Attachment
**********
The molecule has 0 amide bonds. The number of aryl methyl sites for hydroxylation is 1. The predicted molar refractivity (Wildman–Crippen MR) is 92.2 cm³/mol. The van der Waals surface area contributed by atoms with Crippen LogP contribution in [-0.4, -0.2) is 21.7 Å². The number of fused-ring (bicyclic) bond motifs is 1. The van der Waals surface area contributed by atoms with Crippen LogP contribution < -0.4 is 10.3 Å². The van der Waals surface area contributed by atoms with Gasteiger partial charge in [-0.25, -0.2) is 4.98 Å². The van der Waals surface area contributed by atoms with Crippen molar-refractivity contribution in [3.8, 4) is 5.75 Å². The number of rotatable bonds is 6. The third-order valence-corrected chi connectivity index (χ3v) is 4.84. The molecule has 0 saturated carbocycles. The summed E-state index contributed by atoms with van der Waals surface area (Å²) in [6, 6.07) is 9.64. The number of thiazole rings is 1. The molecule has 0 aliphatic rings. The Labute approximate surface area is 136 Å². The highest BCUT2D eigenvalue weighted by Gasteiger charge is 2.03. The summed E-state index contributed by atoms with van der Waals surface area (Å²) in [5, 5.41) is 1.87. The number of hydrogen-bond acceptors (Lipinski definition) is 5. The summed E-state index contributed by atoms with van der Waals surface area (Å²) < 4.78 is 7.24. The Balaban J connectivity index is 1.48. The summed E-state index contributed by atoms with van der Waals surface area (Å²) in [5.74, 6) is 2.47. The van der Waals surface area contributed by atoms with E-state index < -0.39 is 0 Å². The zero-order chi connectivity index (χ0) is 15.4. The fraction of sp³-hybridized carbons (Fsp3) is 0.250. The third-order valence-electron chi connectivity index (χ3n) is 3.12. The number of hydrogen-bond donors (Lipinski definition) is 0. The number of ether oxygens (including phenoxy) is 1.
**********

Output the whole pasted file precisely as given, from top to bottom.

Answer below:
The molecule has 0 amide bonds. The number of aryl methyl sites for hydroxylation is 1. The predicted molar refractivity (Wildman–Crippen MR) is 92.2 cm³/mol. The van der Waals surface area contributed by atoms with Crippen LogP contribution in [-0.4, -0.2) is 21.7 Å². The number of fused-ring (bicyclic) bond motifs is 1. The van der Waals surface area contributed by atoms with Crippen LogP contribution < -0.4 is 10.3 Å². The van der Waals surface area contributed by atoms with Gasteiger partial charge in [-0.25, -0.2) is 4.98 Å². The van der Waals surface area contributed by atoms with Crippen molar-refractivity contribution in [3.8, 4) is 5.75 Å². The number of rotatable bonds is 6. The third-order valence-corrected chi connectivity index (χ3v) is 4.84. The molecule has 0 saturated carbocycles. The summed E-state index contributed by atoms with van der Waals surface area (Å²) in [6, 6.07) is 9.64. The number of thiazole rings is 1. The molecule has 0 aliphatic rings. The Labute approximate surface area is 136 Å². The highest BCUT2D eigenvalue weighted by Gasteiger charge is 2.03. The summed E-state index contributed by atoms with van der Waals surface area (Å²) in [5, 5.41) is 1.87. The number of hydrogen-bond acceptors (Lipinski definition) is 5. The summed E-state index contributed by atoms with van der Waals surface area (Å²) < 4.78 is 7.24. The Balaban J connectivity index is 1.48. The summed E-state index contributed by atoms with van der Waals surface area (Å²) in [5.74, 6) is 2.47. The van der Waals surface area contributed by atoms with E-state index < -0.39 is 0 Å². The zero-order chi connectivity index (χ0) is 15.4. The fraction of sp³-hybridized carbons (Fsp3) is 0.250. The third-order valence-electron chi connectivity index (χ3n) is 3.12. The number of hydrogen-bond donors (Lipinski definition) is 0. The number of ether oxygens (including phenoxy) is 1.